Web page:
In order to insist upon discursive reconfiguration of violence in Shakespeare’s comedies, critics bring examples of civic and political violence, and matrimonial/domestic and erotic manipulations in plays’ real and fantastic worlds. In plays such as The Merchant of Venice, The Taming of the Shrew and A Midsummer Night’s Dream, the manifests of non-physical violence could be identified in an epitomical manner, and afterwards one could see how such manifests of violence could be recognized in Shakespeare’s other comedies.
Approach and Methodology
Considering the reconfiguration of violence and elimination of physical violence, the present study reads violence in Shakespeare’s aforementioned comedies as a discursive violence. For devising a definition of this kind of violence, it uses Slavoj Zizek’s ideas on the issue of violence and how he defines violence discursively. In his definition, Zizek discriminates between the objective violence, which comes from impersonal, exclusive, systematic and so-called objective nexuses of power and subjective violence, which comes from subjective rendition of each individual from implementation of violence in sites for which objective violence has not defined any containment strategy. In the case of subjective violence, intentions and motivations behind violence are murky and uncontainable, giving its operation the necessary fluidity. While discussing the manifests of subjective violence, the present study finds instances of what Zizek calls to be antimonies; discursive points around which two rational arguments can be represented without any promise of resolution.
In the first part entitled “Objective and Subjective Violence in Shakespeare’s Comedies”, the study discerns between two kinds of violence in Shakespeare’s comedies through the utilization of Zizek’s notions on violence in Violence: Six Sideway Reflections. In “The Antimony of Victimization in Shakespeare’s Comedies”, the study utilizes Zizek’s notion of antimony next to notions of other critics such as Dympna Callaghan in Shakespeare without Women, Natasha Korda in “Household Kates: Domesticating Commodities in The Taming of the Shrew, Emily Detmer in “Civilizing Subordination: Domestic Violence and The Taming of the Shrew”, Michael Taylor in “The Darker Purpose of A Midsummer Night’s Dream” and Lisa S. Starks-Estes in Violence, Trauma and Virtus so that a less optimistic interpretation of seemingly emancipative and empowering moments for the marginalized characters – or the plays’ others – could be represented, which in turn, could show the workings of non-physical yet effective violence and subjugation against such characters. Finally, in “Discursive Laughter in William Shakespeare’s Comedies”, the present study brings Edward Berry’s discussion of Carnivalesque and Hobbesian laughter and locate Shakespearean laughter in the middle of them.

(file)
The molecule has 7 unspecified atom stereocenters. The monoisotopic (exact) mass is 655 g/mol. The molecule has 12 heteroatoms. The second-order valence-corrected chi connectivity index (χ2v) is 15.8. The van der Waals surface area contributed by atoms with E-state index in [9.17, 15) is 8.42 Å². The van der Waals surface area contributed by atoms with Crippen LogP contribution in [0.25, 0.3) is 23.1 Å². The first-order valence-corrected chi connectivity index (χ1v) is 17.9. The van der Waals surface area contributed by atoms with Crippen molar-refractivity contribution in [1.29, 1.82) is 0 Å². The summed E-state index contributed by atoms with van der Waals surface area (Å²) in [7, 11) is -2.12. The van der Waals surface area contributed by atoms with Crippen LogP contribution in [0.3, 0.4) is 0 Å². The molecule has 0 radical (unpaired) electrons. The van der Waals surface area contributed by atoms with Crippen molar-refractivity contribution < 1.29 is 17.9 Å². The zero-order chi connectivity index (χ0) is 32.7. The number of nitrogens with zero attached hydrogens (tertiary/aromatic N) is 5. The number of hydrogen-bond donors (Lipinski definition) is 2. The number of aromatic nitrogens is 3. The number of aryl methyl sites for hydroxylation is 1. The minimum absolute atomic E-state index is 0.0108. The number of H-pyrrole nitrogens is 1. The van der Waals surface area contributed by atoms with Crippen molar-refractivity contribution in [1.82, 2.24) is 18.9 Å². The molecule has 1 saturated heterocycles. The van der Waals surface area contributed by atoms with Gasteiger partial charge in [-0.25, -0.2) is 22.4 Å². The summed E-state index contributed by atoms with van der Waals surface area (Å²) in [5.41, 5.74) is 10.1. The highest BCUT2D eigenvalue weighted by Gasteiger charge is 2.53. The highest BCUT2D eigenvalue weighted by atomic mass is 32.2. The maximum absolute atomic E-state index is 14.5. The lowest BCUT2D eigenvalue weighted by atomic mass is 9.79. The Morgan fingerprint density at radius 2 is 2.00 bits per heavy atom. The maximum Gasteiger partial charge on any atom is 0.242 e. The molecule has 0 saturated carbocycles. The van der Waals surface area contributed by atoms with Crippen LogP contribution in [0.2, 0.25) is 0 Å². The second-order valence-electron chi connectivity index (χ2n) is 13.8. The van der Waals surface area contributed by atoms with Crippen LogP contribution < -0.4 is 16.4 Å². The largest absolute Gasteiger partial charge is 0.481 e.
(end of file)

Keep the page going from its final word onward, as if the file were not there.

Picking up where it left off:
In the present study, it is indicated that the domain of the marginalized characters of Shakespeare’s comedies is in a site where the objective violence has no authority and it is subjects themselves that need to inflict the violence on them on the basis of their rendition of it. Zizek observes that these renditions are affected by what is not included in the symbolic order of the objective violence and that is why Petruchio starts not behaving in a physically violent manner, Shylock is not treated in a conventional legal term and Hermia and Helena are not contained through rational means of recuperation. It is as if all of these characters need to be dealt within antimonic sites where every possibility of resilience and liberation can be recuperated through subjective interpretations of the suppressors.